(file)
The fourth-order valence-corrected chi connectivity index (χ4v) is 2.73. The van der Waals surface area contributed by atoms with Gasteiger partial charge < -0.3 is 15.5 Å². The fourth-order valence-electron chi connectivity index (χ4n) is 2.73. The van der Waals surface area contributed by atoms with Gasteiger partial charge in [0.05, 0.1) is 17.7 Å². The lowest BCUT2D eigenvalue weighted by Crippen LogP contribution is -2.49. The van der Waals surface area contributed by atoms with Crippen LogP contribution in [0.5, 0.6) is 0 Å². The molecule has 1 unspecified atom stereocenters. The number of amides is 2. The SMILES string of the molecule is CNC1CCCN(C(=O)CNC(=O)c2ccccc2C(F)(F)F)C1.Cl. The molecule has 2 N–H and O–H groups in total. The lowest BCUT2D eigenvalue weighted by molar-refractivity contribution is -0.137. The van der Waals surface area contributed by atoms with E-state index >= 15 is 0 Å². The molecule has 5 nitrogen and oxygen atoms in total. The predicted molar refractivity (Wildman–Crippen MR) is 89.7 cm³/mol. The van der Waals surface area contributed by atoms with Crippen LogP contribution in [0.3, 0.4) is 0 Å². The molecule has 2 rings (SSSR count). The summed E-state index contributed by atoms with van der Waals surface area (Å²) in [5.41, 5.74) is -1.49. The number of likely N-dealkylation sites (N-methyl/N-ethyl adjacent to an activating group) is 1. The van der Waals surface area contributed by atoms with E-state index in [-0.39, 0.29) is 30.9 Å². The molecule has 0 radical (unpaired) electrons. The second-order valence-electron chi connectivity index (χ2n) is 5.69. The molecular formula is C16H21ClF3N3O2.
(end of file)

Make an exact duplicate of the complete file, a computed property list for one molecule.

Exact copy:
The fourth-order valence-corrected chi connectivity index (χ4v) is 2.73. The van der Waals surface area contributed by atoms with Gasteiger partial charge < -0.3 is 15.5 Å². The fourth-order valence-electron chi connectivity index (χ4n) is 2.73. The van der Waals surface area contributed by atoms with Gasteiger partial charge in [0.05, 0.1) is 17.7 Å². The lowest BCUT2D eigenvalue weighted by Crippen LogP contribution is -2.49. The van der Waals surface area contributed by atoms with Crippen LogP contribution in [0.5, 0.6) is 0 Å². The molecule has 1 unspecified atom stereocenters. The number of amides is 2. The SMILES string of the molecule is CNC1CCCN(C(=O)CNC(=O)c2ccccc2C(F)(F)F)C1.Cl. The molecule has 2 N–H and O–H groups in total. The lowest BCUT2D eigenvalue weighted by molar-refractivity contribution is -0.137. The van der Waals surface area contributed by atoms with E-state index >= 15 is 0 Å². The molecule has 5 nitrogen and oxygen atoms in total. The predicted molar refractivity (Wildman–Crippen MR) is 89.7 cm³/mol. The van der Waals surface area contributed by atoms with Crippen LogP contribution in [0.3, 0.4) is 0 Å². The molecule has 2 rings (SSSR count). The summed E-state index contributed by atoms with van der Waals surface area (Å²) in [5.41, 5.74) is -1.49. The number of likely N-dealkylation sites (N-methyl/N-ethyl adjacent to an activating group) is 1. The van der Waals surface area contributed by atoms with E-state index in [-0.39, 0.29) is 30.9 Å². The molecule has 0 radical (unpaired) electrons. The second-order valence-electron chi connectivity index (χ2n) is 5.69. The molecular formula is C16H21ClF3N3O2.